Thank you, Luis. Okay, so we're gonna try without microphones, because there's obviously a little bit of feedback, but I think everyone can hear us. Okay, so, so great. So Luis, and I will, we'll have a little conversation. We do have time for some questions, please. And I'll open it up to all of you in a moment. So there's so many things to ask you about. But maybe we could start. You sort of ended with a Junta trial. What did you take away? I mean, you sort of pointed at some big lessons. But when you ended that trial, what did you feel like the most important lesson was or what, you know, how did you, how did you assess it at the time? Now, obviously, with hindsight, it's a little different.
Luis Moreno Ocampo 31:36
No, but the Junta trial, in fact, like not the movie was debated during a presidential campaign. In 1983, the end of the dictatorship was a campaign. And one of the candidates proposed to investigate the other guys. And he said it needed to understand what happened and also to end coup d'etat in our country and dictatorships. Yeah, the other caveat from the majority party, we say no, cannot do it legally. So the rebel won, and in fact, this happened. And the dictatorship, there was some kind of new routines, routines. But people mobilize to defend democracy and stop it. So I think obviously, the biggest outcome was many things. But one important is in terms of big picture, democracy was consolidated. And now that was the movie about the trial. This impact is coming back for the period was 20. And not just in Argentina and Brazil. It's funny, because in Brazil, the journal asked me, how can control our army people in Brazil, when we have no trials, and error? In fact, army people are easy, because there is instructions for the good commander. And that's it. The problem is not the army people. The problem is the elite. If elite is committed with a coup d'etat, you have a problem. And yes, and away from me, I'm worried in this country, when I see so many senators supporting January 6. That for me is insane. He knows about, they are not criminals, I understand, but supporting January 6?
Kal Raustiala 33:20
So at the time, did you think that it did it more - you and everyone else around you, did you think that the democracy that you had ushered in or helped usher in was going to stick or were people worried that it was going to slide?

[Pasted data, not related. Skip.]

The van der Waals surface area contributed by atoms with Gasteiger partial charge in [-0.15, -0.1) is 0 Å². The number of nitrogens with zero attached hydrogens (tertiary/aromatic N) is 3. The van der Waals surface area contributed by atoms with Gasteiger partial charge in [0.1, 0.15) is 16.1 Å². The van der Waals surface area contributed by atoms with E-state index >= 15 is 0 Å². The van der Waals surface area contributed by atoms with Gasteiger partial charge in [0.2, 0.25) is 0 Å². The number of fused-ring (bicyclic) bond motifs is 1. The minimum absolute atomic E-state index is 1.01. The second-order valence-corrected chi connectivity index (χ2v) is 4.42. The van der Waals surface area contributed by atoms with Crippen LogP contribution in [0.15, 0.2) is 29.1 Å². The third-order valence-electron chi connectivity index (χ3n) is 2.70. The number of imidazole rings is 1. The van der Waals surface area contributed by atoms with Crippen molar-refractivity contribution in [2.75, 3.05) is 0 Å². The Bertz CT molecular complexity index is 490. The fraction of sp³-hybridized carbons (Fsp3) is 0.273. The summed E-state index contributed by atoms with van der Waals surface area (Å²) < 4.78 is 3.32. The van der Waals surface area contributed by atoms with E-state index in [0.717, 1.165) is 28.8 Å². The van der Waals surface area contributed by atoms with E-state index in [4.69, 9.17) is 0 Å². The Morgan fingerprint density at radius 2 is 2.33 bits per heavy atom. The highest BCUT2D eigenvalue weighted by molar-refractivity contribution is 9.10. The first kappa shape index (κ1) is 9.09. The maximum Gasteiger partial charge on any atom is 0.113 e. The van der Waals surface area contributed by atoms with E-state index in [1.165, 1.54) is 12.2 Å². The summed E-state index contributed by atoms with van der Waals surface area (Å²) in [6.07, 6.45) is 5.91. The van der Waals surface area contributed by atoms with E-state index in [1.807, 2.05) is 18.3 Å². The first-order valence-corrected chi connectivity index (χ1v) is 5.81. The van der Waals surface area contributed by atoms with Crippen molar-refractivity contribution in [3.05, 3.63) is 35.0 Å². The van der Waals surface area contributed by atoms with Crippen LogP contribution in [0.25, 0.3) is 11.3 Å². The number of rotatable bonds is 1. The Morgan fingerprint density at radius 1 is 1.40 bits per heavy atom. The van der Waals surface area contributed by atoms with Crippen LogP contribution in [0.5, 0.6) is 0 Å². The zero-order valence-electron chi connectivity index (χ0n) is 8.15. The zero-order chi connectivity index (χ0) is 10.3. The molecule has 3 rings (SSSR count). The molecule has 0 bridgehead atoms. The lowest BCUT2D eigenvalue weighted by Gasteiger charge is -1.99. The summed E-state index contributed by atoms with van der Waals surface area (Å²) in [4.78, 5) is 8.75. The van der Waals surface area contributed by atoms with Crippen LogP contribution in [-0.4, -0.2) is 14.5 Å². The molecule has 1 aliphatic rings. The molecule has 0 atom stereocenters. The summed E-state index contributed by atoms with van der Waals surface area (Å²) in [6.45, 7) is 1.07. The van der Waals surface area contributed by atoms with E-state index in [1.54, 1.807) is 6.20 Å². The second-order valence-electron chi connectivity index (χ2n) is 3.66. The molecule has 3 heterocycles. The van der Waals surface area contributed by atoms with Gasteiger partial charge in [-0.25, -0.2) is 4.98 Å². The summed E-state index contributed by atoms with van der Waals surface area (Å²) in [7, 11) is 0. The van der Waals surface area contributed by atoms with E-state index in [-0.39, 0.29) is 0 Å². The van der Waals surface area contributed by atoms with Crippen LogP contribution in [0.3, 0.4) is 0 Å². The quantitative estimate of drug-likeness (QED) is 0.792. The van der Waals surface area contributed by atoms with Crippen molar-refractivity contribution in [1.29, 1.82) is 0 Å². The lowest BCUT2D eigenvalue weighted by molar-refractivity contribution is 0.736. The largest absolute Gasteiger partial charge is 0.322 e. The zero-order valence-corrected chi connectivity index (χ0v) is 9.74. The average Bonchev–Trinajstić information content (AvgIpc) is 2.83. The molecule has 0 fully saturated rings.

Luis Moreno Ocampo 33:35
Well, you know, the, the prosecutor invited me to help him. And I thought, I said look, I like to do it, but I never did a case in my life. So you have to be better, he said to me, because we have to invent something different. If we do in a normal way, you cannot do it. So I have to rationalize the offer. I think, yeah, I should do it. But I was thinking that okay. Doing democracy, the army will not kill me. And if there's a new coup d'etat, I had to escape. So that was my feeling. But so I will surely we are not going to die. But you should do it. You got to know. If there is an opportunity, you do it. Sure. Sure. Well, you would do it.
Kal Raustiala 34:17
Okay, so let's jump to the International Criminal Court. So when you were offered that position, first of all, what did you expect would happen initially in the court, and did your expectations match what you saw? So in other words, you know, like some people thought the International Criminal Court when it was first created, maybe there would be no cases? Yeah, maybe nothing would happen. The court would just sit there, there would be no real results. That wasn't the case. But what did you expect going in?
Luis Moreno Ocampo 34:45
Well, that was going on. I was teaching at Harvard. In those days. I was a visiting professor at Harvard. And he called me told me, Luis it is a great honor to be the prosecutor of the ICC, the first one, but you should reject the offer. Why? Because without the US support, you could not investigate crimes, you cannot arrest people. So as a consequence, you will be nine years in The Hague doing nothing. And it will be a shame for you. That was the comment. And for me it was intriguing, I have a friend of mine who was working in the Bush administration. He told me, Luis, I can help you to coordinate effort. I said no problem.
Kal Raustiala 35:26
Meaning like, behind the scenes coordination.
Luis Moreno Ocampo 35:28
Yeah, because I was understanding what happened. I was I was always in the US. I was invited by US many times. So I had good relations with the US. I don't know how they're going to admit it. But we can all agree. So it's funny. One friend of mine, I don't know where you are but they were really active, three times happened the same to me. I still have a person saying look, I'm a friend of the new Chief Prosecutor of the International Criminal Court, and at that moment, when I mentioned these words, this person, let me talk about. A Nigeria advisor told me, Luis, we know you, you probably would do a good job. And that's bad for us. We don't like the court. So that was the situation. So I knew that I had to do it from them. I had to see how to mobilize it. I think that's why I had to be creative. The biggest fear in my time was where to go. Because that was a new member. The country who won? No, it's a problematic. You're hard to hear.
Kal Raustiala 36:35
I know. But the microphones are causing so many problems. Yeah. I think it's off.
Luis Moreno Ocampo 36:43
Hello, hello No. I know. Yes. Yeah, the better. Okay. Yeah, we got to get there wasn't with me. No, no, we I will give you mine.
Kal Raustiala 37:00
I'm good, I'm loud.
Luis Moreno Ocampo 37:03
Okay. So basically, I realize US will not support. So I need to invent new mechanism. And then for instance, you know, to reduce the fear of the prosecutor, interfering with sovereign state with no merit. I use this method to invite state to refer the situation. So I found my cases first. And the invitation of the personnel in Uganda and in Congo, I interact with states to do that. So I manage and we did it.
Kal Raustiala 37:33
And along the way did you expect that the United States would want to join was that it? Was that a hope within the office?